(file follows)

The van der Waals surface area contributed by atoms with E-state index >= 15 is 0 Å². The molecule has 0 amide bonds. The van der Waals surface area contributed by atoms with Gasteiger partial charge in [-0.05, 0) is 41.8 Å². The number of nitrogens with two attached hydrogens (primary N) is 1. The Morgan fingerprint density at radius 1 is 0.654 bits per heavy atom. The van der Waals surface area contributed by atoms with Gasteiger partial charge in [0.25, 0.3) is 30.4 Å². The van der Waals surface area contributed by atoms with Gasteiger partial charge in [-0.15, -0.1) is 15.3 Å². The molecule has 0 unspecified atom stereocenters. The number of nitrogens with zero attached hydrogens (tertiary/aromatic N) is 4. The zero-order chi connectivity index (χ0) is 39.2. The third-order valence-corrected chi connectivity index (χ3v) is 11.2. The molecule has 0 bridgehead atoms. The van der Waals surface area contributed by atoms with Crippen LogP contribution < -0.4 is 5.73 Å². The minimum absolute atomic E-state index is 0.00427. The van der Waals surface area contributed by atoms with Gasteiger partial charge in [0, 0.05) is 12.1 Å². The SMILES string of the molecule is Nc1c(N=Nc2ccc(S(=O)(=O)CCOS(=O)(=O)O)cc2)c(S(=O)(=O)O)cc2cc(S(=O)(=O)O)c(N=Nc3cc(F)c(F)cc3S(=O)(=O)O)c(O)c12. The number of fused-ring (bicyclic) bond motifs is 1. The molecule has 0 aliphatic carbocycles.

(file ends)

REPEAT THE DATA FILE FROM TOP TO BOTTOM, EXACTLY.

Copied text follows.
The van der Waals surface area contributed by atoms with E-state index >= 15 is 0 Å². The molecule has 0 amide bonds. The van der Waals surface area contributed by atoms with Gasteiger partial charge in [-0.05, 0) is 41.8 Å². The number of nitrogens with two attached hydrogens (primary N) is 1. The Morgan fingerprint density at radius 1 is 0.654 bits per heavy atom. The van der Waals surface area contributed by atoms with Gasteiger partial charge in [0.25, 0.3) is 30.4 Å². The van der Waals surface area contributed by atoms with Gasteiger partial charge in [-0.15, -0.1) is 15.3 Å². The molecule has 0 unspecified atom stereocenters. The number of nitrogens with zero attached hydrogens (tertiary/aromatic N) is 4. The zero-order chi connectivity index (χ0) is 39.2. The third-order valence-corrected chi connectivity index (χ3v) is 11.2. The molecule has 0 bridgehead atoms. The van der Waals surface area contributed by atoms with Crippen LogP contribution < -0.4 is 5.73 Å². The minimum absolute atomic E-state index is 0.00427. The van der Waals surface area contributed by atoms with Gasteiger partial charge in [0, 0.05) is 12.1 Å². The SMILES string of the molecule is Nc1c(N=Nc2ccc(S(=O)(=O)CCOS(=O)(=O)O)cc2)c(S(=O)(=O)O)cc2cc(S(=O)(=O)O)c(N=Nc3cc(F)c(F)cc3S(=O)(=O)O)c(O)c12. The number of fused-ring (bicyclic) bond motifs is 1. The molecule has 0 aliphatic carbocycles.